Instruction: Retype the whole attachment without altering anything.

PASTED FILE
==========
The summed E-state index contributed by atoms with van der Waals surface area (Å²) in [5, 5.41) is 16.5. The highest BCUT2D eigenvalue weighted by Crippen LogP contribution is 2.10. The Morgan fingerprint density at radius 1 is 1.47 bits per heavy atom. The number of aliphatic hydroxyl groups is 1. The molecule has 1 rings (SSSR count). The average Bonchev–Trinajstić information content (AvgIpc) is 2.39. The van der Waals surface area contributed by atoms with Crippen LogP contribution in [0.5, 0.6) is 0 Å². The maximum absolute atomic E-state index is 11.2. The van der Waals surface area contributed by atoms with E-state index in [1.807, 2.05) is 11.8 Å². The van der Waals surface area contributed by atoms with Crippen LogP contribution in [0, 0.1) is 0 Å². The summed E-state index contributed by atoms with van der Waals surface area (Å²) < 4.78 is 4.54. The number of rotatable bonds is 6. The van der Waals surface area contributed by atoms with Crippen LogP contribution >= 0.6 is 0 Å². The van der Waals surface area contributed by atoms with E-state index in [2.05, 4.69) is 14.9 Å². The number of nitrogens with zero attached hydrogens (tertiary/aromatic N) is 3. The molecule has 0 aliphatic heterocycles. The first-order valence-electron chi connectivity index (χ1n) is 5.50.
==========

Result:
The summed E-state index contributed by atoms with van der Waals surface area (Å²) in [5, 5.41) is 16.5. The highest BCUT2D eigenvalue weighted by Crippen LogP contribution is 2.10. The Morgan fingerprint density at radius 1 is 1.47 bits per heavy atom. The number of aliphatic hydroxyl groups is 1. The molecule has 1 rings (SSSR count). The average Bonchev–Trinajstić information content (AvgIpc) is 2.39. The van der Waals surface area contributed by atoms with Crippen LogP contribution in [0.5, 0.6) is 0 Å². The maximum absolute atomic E-state index is 11.2. The van der Waals surface area contributed by atoms with E-state index in [1.807, 2.05) is 11.8 Å². The van der Waals surface area contributed by atoms with Crippen LogP contribution in [0, 0.1) is 0 Å². The summed E-state index contributed by atoms with van der Waals surface area (Å²) < 4.78 is 4.54. The number of rotatable bonds is 6. The van der Waals surface area contributed by atoms with Crippen LogP contribution >= 0.6 is 0 Å². The van der Waals surface area contributed by atoms with E-state index in [2.05, 4.69) is 14.9 Å². The number of nitrogens with zero attached hydrogens (tertiary/aromatic N) is 3. The molecule has 0 aliphatic heterocycles. The first-order valence-electron chi connectivity index (χ1n) is 5.50.